Tuesday, January 23, 2018 | ePaper

Gender-based colours in toys can spur harmful stereotypes

The colour discrimination in the toys can manipulate the idea of gender roles set by the society in children at a tender age. Once a child learns about a specific gender identity, their behaviour can be guided by the standards set as being appropriate for their specific sex

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Weekend Plus Desk :
Do you tend to buy only pink toys for your daughter, while keeping the blue toys for your son? Buying gender-based colours for your children can actually reinforce harmful stereotypes leading to real consequences, warns a study.
The colour discrimination in the toys can manipulate the idea of gender roles set by the society in children at a tender age. Once a child learns about a specific gender identity, their behaviour can be guided by the standards set as being appropriate for their specific sex.
This further guides them later in life on how they interact and adapt to their surroundings, for instance, when taking on chores around the house, such as cooking, cleaning or repairing things, the study showed. “Our findings support the notion that gender-typed liking for pink versus blue is a particularly salient gender difference,” said Sui Ping Yeung, researcher at the University of Hong Kong.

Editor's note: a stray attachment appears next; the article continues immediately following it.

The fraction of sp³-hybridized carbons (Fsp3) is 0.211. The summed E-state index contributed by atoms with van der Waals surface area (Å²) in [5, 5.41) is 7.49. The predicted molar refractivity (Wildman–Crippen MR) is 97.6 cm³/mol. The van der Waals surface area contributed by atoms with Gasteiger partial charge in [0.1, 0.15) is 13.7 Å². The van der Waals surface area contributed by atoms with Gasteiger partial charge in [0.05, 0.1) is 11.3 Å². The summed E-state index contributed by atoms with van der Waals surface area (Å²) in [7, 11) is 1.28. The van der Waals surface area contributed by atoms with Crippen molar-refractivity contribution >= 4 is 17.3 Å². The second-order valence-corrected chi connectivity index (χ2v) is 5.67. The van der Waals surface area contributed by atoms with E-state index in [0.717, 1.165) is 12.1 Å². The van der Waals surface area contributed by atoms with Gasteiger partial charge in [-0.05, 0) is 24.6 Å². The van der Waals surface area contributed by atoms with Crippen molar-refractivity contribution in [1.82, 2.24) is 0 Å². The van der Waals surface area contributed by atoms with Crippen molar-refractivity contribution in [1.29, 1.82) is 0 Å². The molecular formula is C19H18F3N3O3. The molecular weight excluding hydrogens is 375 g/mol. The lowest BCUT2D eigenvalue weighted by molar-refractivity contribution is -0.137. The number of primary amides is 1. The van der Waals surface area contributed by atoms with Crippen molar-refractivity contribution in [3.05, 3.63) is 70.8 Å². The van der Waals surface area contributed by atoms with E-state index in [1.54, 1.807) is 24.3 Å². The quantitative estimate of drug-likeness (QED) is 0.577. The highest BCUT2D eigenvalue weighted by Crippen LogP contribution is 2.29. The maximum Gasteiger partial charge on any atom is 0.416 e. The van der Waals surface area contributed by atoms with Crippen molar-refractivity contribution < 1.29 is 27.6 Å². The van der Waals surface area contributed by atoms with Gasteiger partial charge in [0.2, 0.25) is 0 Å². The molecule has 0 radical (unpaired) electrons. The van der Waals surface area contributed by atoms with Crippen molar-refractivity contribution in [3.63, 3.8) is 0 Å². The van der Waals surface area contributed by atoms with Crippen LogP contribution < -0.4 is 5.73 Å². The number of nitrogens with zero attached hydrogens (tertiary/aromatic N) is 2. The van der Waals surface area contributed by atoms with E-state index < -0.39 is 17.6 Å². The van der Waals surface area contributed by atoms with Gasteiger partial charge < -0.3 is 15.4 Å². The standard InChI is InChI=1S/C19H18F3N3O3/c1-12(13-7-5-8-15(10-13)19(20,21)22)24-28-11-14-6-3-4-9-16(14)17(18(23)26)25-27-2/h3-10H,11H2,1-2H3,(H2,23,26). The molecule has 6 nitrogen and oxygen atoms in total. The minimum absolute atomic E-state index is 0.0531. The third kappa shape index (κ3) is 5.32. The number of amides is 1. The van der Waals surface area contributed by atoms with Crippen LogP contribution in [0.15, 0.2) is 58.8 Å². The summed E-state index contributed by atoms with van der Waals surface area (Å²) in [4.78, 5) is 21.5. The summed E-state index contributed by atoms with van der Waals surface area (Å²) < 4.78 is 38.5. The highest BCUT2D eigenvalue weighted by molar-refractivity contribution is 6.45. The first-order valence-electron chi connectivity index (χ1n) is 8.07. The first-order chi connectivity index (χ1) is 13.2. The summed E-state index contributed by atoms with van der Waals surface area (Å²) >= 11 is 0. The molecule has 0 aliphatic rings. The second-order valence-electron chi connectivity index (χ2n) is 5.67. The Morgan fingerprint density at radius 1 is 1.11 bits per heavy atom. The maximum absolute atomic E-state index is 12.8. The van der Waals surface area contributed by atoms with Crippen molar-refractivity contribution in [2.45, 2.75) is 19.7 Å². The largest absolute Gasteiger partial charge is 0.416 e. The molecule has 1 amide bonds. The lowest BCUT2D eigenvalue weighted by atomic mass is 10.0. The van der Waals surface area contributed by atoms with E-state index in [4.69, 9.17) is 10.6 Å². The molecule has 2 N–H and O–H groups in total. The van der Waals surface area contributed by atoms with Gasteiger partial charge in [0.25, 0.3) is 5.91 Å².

Thus, to curb the stereotypical notion of gender roles among pre-schoolers, toy makers and parents should avoid gender-labelling in toys, remove colour divides, and manufacture toys for both boys and girls in a wide range of colours, the researchers suggested.
For the study, published in the journal Sex Roles, the researchers recruited 129 pre-schoolers, aged between five and seven and divided in two groups.
Children in the first group were presented with coloured cards and toys which had no reference to a specific gender and these children consequently expressed no preference for a specific colour. However, preschoolers in the second group were told that yellow was a girl’s colour and green a boys’ colour, and corresponding gender differences emerged in the choices they made. n

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